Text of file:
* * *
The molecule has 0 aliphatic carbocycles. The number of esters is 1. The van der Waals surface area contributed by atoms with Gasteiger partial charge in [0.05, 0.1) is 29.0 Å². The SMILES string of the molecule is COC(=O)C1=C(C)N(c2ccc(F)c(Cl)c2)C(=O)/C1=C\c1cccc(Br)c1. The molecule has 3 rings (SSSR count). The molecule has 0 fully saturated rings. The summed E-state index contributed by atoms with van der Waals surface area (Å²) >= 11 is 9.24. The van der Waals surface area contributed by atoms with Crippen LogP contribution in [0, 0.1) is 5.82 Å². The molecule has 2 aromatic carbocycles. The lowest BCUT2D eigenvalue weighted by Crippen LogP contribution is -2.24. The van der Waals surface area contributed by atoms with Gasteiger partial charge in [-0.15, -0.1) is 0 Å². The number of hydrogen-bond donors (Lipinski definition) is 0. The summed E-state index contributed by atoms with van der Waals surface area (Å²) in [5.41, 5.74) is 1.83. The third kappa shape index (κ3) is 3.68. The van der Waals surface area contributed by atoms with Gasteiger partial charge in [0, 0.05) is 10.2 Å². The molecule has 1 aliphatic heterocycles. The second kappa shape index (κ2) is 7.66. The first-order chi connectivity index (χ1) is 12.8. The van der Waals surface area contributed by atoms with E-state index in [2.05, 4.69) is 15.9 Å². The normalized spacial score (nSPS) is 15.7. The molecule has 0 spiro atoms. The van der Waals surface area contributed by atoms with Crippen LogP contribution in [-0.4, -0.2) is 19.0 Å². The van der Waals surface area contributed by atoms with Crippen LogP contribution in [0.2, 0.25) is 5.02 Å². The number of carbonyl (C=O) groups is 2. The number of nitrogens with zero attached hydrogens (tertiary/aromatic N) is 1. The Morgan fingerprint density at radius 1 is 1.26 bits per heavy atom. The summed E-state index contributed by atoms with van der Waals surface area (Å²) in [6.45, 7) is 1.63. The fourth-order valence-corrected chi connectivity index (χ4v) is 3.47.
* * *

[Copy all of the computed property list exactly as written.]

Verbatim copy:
The molecule has 0 aliphatic carbocycles. The number of esters is 1. The van der Waals surface area contributed by atoms with Gasteiger partial charge in [0.05, 0.1) is 29.0 Å². The SMILES string of the molecule is COC(=O)C1=C(C)N(c2ccc(F)c(Cl)c2)C(=O)/C1=C\c1cccc(Br)c1. The molecule has 3 rings (SSSR count). The molecule has 0 fully saturated rings. The summed E-state index contributed by atoms with van der Waals surface area (Å²) >= 11 is 9.24. The van der Waals surface area contributed by atoms with Crippen LogP contribution in [0, 0.1) is 5.82 Å². The molecule has 2 aromatic carbocycles. The lowest BCUT2D eigenvalue weighted by Crippen LogP contribution is -2.24. The van der Waals surface area contributed by atoms with Gasteiger partial charge in [-0.15, -0.1) is 0 Å². The number of hydrogen-bond donors (Lipinski definition) is 0. The summed E-state index contributed by atoms with van der Waals surface area (Å²) in [5.41, 5.74) is 1.83. The third kappa shape index (κ3) is 3.68. The van der Waals surface area contributed by atoms with Gasteiger partial charge in [0, 0.05) is 10.2 Å². The molecule has 1 aliphatic heterocycles. The second kappa shape index (κ2) is 7.66. The first-order chi connectivity index (χ1) is 12.8. The van der Waals surface area contributed by atoms with E-state index in [2.05, 4.69) is 15.9 Å². The normalized spacial score (nSPS) is 15.7. The molecule has 0 spiro atoms. The van der Waals surface area contributed by atoms with Crippen LogP contribution in [-0.4, -0.2) is 19.0 Å². The van der Waals surface area contributed by atoms with Crippen LogP contribution in [0.2, 0.25) is 5.02 Å². The number of carbonyl (C=O) groups is 2. The number of nitrogens with zero attached hydrogens (tertiary/aromatic N) is 1. The Morgan fingerprint density at radius 1 is 1.26 bits per heavy atom. The summed E-state index contributed by atoms with van der Waals surface area (Å²) in [6.45, 7) is 1.63. The fourth-order valence-corrected chi connectivity index (χ4v) is 3.47.